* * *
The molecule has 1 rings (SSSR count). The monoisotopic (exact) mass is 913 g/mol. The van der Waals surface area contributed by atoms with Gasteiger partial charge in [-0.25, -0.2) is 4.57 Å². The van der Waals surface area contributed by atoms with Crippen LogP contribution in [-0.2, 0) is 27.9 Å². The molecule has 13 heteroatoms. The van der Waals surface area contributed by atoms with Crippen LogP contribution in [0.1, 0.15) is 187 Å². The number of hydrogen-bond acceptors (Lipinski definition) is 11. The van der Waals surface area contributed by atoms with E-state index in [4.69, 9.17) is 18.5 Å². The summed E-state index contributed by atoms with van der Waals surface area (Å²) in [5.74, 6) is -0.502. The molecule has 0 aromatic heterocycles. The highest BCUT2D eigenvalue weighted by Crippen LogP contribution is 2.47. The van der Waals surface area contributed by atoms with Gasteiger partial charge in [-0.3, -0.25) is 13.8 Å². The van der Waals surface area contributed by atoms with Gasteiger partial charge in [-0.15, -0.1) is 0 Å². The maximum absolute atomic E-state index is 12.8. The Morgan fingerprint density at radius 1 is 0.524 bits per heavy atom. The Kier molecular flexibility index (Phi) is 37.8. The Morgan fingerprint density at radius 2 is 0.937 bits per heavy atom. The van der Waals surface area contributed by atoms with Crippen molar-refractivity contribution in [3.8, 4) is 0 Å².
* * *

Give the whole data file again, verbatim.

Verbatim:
The molecule has 1 rings (SSSR count). The monoisotopic (exact) mass is 913 g/mol. The van der Waals surface area contributed by atoms with Gasteiger partial charge in [-0.25, -0.2) is 4.57 Å². The van der Waals surface area contributed by atoms with Crippen LogP contribution in [-0.2, 0) is 27.9 Å². The molecule has 13 heteroatoms. The van der Waals surface area contributed by atoms with Crippen LogP contribution in [0.1, 0.15) is 187 Å². The number of hydrogen-bond acceptors (Lipinski definition) is 11. The van der Waals surface area contributed by atoms with E-state index in [4.69, 9.17) is 18.5 Å². The summed E-state index contributed by atoms with van der Waals surface area (Å²) in [5.74, 6) is -0.502. The molecule has 0 aromatic heterocycles. The highest BCUT2D eigenvalue weighted by Crippen LogP contribution is 2.47. The van der Waals surface area contributed by atoms with Gasteiger partial charge in [-0.3, -0.25) is 13.8 Å². The van der Waals surface area contributed by atoms with Gasteiger partial charge in [-0.15, -0.1) is 0 Å². The maximum absolute atomic E-state index is 12.8. The Morgan fingerprint density at radius 1 is 0.524 bits per heavy atom. The Kier molecular flexibility index (Phi) is 37.8. The Morgan fingerprint density at radius 2 is 0.937 bits per heavy atom. The van der Waals surface area contributed by atoms with Crippen molar-refractivity contribution in [3.8, 4) is 0 Å².